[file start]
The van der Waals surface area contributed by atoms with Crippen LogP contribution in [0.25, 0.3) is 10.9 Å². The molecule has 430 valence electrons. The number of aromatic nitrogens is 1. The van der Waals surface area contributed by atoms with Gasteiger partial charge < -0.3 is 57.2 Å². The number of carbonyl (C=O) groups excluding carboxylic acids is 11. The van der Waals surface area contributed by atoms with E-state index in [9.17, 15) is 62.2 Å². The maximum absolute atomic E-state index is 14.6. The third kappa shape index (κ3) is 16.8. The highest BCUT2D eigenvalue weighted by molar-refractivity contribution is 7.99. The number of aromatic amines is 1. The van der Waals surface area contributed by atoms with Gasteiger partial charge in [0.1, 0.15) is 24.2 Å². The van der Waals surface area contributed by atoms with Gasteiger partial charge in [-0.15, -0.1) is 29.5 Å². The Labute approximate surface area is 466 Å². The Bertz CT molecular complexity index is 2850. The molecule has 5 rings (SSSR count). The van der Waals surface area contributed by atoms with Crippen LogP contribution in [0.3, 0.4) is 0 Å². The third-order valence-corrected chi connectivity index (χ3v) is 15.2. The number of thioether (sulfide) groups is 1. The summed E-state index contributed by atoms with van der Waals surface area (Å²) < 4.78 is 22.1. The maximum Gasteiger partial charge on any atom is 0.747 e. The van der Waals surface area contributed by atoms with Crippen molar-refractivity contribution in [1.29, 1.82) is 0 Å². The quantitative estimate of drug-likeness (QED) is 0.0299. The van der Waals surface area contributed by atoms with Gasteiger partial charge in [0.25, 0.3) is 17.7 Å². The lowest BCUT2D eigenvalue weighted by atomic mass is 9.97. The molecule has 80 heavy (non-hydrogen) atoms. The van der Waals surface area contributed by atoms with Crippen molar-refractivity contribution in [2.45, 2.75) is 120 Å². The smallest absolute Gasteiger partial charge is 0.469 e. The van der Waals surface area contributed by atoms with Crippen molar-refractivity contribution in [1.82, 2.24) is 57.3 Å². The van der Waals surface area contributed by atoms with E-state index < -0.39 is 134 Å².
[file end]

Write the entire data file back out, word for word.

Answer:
The van der Waals surface area contributed by atoms with Crippen LogP contribution in [0.25, 0.3) is 10.9 Å². The molecule has 430 valence electrons. The number of aromatic nitrogens is 1. The van der Waals surface area contributed by atoms with Gasteiger partial charge < -0.3 is 57.2 Å². The number of carbonyl (C=O) groups excluding carboxylic acids is 11. The van der Waals surface area contributed by atoms with E-state index in [9.17, 15) is 62.2 Å². The maximum absolute atomic E-state index is 14.6. The third kappa shape index (κ3) is 16.8. The highest BCUT2D eigenvalue weighted by molar-refractivity contribution is 7.99. The number of aromatic amines is 1. The van der Waals surface area contributed by atoms with Gasteiger partial charge in [0.1, 0.15) is 24.2 Å². The van der Waals surface area contributed by atoms with Gasteiger partial charge in [-0.15, -0.1) is 29.5 Å². The Labute approximate surface area is 466 Å². The Bertz CT molecular complexity index is 2850. The molecule has 5 rings (SSSR count). The van der Waals surface area contributed by atoms with Crippen LogP contribution in [0.3, 0.4) is 0 Å². The third-order valence-corrected chi connectivity index (χ3v) is 15.2. The number of thioether (sulfide) groups is 1. The summed E-state index contributed by atoms with van der Waals surface area (Å²) < 4.78 is 22.1. The maximum Gasteiger partial charge on any atom is 0.747 e. The van der Waals surface area contributed by atoms with Crippen molar-refractivity contribution in [1.29, 1.82) is 0 Å². The quantitative estimate of drug-likeness (QED) is 0.0299. The van der Waals surface area contributed by atoms with Gasteiger partial charge in [0.25, 0.3) is 17.7 Å². The lowest BCUT2D eigenvalue weighted by atomic mass is 9.97. The molecule has 80 heavy (non-hydrogen) atoms. The van der Waals surface area contributed by atoms with Crippen molar-refractivity contribution in [2.45, 2.75) is 120 Å². The smallest absolute Gasteiger partial charge is 0.469 e. The van der Waals surface area contributed by atoms with Crippen molar-refractivity contribution in [1.82, 2.24) is 57.3 Å². The van der Waals surface area contributed by atoms with E-state index < -0.39 is 134 Å².